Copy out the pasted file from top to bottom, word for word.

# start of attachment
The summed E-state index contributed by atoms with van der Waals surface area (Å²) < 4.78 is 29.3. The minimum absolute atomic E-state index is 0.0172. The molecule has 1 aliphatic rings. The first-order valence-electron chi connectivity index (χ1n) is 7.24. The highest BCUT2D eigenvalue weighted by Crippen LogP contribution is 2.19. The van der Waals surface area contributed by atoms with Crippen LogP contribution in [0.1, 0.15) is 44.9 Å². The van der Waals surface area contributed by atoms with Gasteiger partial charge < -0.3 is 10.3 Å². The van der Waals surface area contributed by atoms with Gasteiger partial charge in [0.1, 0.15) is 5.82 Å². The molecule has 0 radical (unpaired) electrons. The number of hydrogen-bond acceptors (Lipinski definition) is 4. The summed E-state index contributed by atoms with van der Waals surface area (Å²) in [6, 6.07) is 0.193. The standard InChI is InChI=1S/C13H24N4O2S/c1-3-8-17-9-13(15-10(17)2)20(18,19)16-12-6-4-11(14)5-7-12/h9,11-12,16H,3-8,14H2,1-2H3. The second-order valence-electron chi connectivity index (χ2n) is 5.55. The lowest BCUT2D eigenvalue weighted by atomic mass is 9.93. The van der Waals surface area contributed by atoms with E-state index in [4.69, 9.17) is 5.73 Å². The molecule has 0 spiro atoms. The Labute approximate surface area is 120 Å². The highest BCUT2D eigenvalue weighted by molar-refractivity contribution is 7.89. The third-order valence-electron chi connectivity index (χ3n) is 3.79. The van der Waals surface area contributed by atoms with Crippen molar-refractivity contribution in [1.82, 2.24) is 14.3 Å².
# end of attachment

The summed E-state index contributed by atoms with van der Waals surface area (Å²) < 4.78 is 29.3. The minimum absolute atomic E-state index is 0.0172. The molecule has 1 aliphatic rings. The first-order valence-electron chi connectivity index (χ1n) is 7.24. The highest BCUT2D eigenvalue weighted by Crippen LogP contribution is 2.19. The van der Waals surface area contributed by atoms with Crippen LogP contribution in [0.1, 0.15) is 44.9 Å². The van der Waals surface area contributed by atoms with Gasteiger partial charge < -0.3 is 10.3 Å². The van der Waals surface area contributed by atoms with Gasteiger partial charge in [0.1, 0.15) is 5.82 Å². The molecule has 0 radical (unpaired) electrons. The number of hydrogen-bond acceptors (Lipinski definition) is 4. The summed E-state index contributed by atoms with van der Waals surface area (Å²) in [6, 6.07) is 0.193. The standard InChI is InChI=1S/C13H24N4O2S/c1-3-8-17-9-13(15-10(17)2)20(18,19)16-12-6-4-11(14)5-7-12/h9,11-12,16H,3-8,14H2,1-2H3. The second-order valence-electron chi connectivity index (χ2n) is 5.55. The lowest BCUT2D eigenvalue weighted by atomic mass is 9.93. The van der Waals surface area contributed by atoms with E-state index in [4.69, 9.17) is 5.73 Å². The molecule has 0 spiro atoms. The Labute approximate surface area is 120 Å². The highest BCUT2D eigenvalue weighted by molar-refractivity contribution is 7.89. The third-order valence-electron chi connectivity index (χ3n) is 3.79. The van der Waals surface area contributed by atoms with Crippen molar-refractivity contribution in [1.82, 2.24) is 14.3 Å².